Noam Chomsky's birthday
Widely referred to as “the father of modern linguistics,” American linguist, philosopher, political activist and cognitive scientist Avram Noam Chomsky was born on December 7th, 1928, in Philadelphia, Pennsylvania, to Jewish immigrant parents. Early on, Chomsky developed an interest in politics, particularly left-wing and anarchist ideologies, while visiting alternative bookstores in New York City. In 1945, after academically excelling in school, Chomsky attended the University of Pennsylvania, where he studied logic, philosophy, and languages and taught Hebrew to support himself while studying. He graduated in 1951 and went on to become a member of the Society of Fellows at Harvard University, where he continued his research for his doctoral dissertation. During his time at Harvard, Chomsky published his first academic article, Systems of Syntactic Analysis (1952) and in 1955 presented his thesis on transformational grammar, which earned him a PhD.
In 1955, Chomsky became an assistant professor at the Massachusetts Institute of Technology (MIT). He split his time between teaching and working on a mechanical translation project. Two years later he was promoted to associate professor and also became a visiting lecturer at Columbia University. Chomsky published his first book, Syntactic Structures, in 1957, in which he went against the dominant trends in the linguistics field. He further opposed other views in the field, most notably that of language as a learned behavior, and through his published critics, Chomsky began to be seen as an intellectual in the field. Chomsky founded MIT’s graduate program in linguistics and was given tenure in the Department of Modern Languages and Linguistics in 1961.
During the 1960s, Chomsky published several more books on his linguistic ideas: Current Issues in Linguistic Theory (1964), Aspects of the Theory of Syntax (1965), Topics in the Theory of Generative Grammar (1966), Cartesian Linguistics: A Chapter in the History of Rationalist Thought (1966), and Language and Mind (1968). He also published, in collaboration with fellow linguist Morris Halle, The Sound Pattern of English (1968). Chomsky did not limit his published works to the field of linguistics as he became openly outspoken against the Vietnam War in 1962 and later published a critique essay “The Responsibility of Intellectuals” in 1967. His first political book, American Power and the New Mandarins, was published in 1969, followed by At War with Asia (1970), The Backroom Boys (1973), For Reasons of State (1973), and Peace in the Middle East? (1974). During this time, Chomsky also became involved in left-wing activism, getting arrested several times and even being put on President Nixon’s list of enemies. To this day, Chomsky has maintained his position as a political dissident and has penned more than seventy books and essays on topics of national and international conflicts and his views on them.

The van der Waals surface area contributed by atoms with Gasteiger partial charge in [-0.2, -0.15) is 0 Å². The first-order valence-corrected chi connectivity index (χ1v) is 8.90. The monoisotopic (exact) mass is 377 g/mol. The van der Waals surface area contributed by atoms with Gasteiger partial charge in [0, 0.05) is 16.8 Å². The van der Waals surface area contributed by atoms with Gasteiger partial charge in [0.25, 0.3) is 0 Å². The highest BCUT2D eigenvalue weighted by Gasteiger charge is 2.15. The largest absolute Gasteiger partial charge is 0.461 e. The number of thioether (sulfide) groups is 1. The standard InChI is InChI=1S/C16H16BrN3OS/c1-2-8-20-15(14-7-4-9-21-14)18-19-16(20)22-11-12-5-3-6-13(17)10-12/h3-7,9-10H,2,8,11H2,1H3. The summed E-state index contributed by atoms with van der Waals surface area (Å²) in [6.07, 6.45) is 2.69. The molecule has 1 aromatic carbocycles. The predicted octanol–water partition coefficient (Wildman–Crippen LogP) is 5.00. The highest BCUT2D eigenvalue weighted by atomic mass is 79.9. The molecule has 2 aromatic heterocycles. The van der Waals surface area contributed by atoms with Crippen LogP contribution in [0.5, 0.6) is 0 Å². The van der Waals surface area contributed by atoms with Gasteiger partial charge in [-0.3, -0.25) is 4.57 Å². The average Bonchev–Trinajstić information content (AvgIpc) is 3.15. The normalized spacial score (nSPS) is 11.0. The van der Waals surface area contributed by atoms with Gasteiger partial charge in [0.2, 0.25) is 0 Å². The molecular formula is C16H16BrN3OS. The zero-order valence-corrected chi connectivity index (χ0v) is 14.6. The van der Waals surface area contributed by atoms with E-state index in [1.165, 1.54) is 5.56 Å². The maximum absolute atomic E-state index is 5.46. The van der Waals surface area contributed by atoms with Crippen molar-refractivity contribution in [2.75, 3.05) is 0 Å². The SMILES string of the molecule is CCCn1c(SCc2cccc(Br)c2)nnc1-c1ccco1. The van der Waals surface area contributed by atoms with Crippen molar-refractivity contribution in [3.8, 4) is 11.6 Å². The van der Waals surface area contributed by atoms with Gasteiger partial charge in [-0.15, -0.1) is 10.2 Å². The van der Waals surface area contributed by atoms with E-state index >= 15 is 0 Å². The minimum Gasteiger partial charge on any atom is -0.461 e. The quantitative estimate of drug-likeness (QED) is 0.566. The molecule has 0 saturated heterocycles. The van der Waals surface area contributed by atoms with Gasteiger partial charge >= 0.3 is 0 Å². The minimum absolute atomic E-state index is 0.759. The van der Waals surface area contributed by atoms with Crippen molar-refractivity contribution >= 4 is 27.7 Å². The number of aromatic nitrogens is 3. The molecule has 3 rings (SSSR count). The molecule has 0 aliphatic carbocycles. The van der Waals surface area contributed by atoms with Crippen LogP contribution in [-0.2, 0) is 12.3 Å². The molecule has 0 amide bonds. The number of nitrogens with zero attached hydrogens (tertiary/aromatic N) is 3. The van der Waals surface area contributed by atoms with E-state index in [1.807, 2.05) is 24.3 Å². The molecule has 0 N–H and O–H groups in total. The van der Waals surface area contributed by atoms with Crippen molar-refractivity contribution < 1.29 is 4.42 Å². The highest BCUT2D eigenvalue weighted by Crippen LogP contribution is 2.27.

Thanks to his contributions to the field of linguistics, Chomsky has earned international fame and has been awarded several honorary doctorates. After the 1970s, he continued to publish on linguistics, reviewing and expanding on his past writings. In 1972, Chomsky presented Studies on Semantics in Generative Grammar, followed by The Logical Structure of Linguistic Theory and Reflections on Language (1975). He also co-authored a book on media criticism and propaganda models together with Edward S. Herman, called Manufacturing Consent: The Political Economy of the Mass Media in 1988. He also sparked a controversy regarding his views of freedom of speech, even for those who denied the Holocaust. During the 1990s, his activism intensified, always being vocal on political conflicts around the world.
In 2002, Chomsky retired from MIT. However, he continued to conduct research and seminars on campus as professor emeritus. In 2017, Chomsky became a part-time professor at the University of Arizona, where he first came to teach a short-term politics course and was later offered a position in the linguistics department. To this day, he has written more than 150 books on topics that cover linguistics, war, politics, and mass media.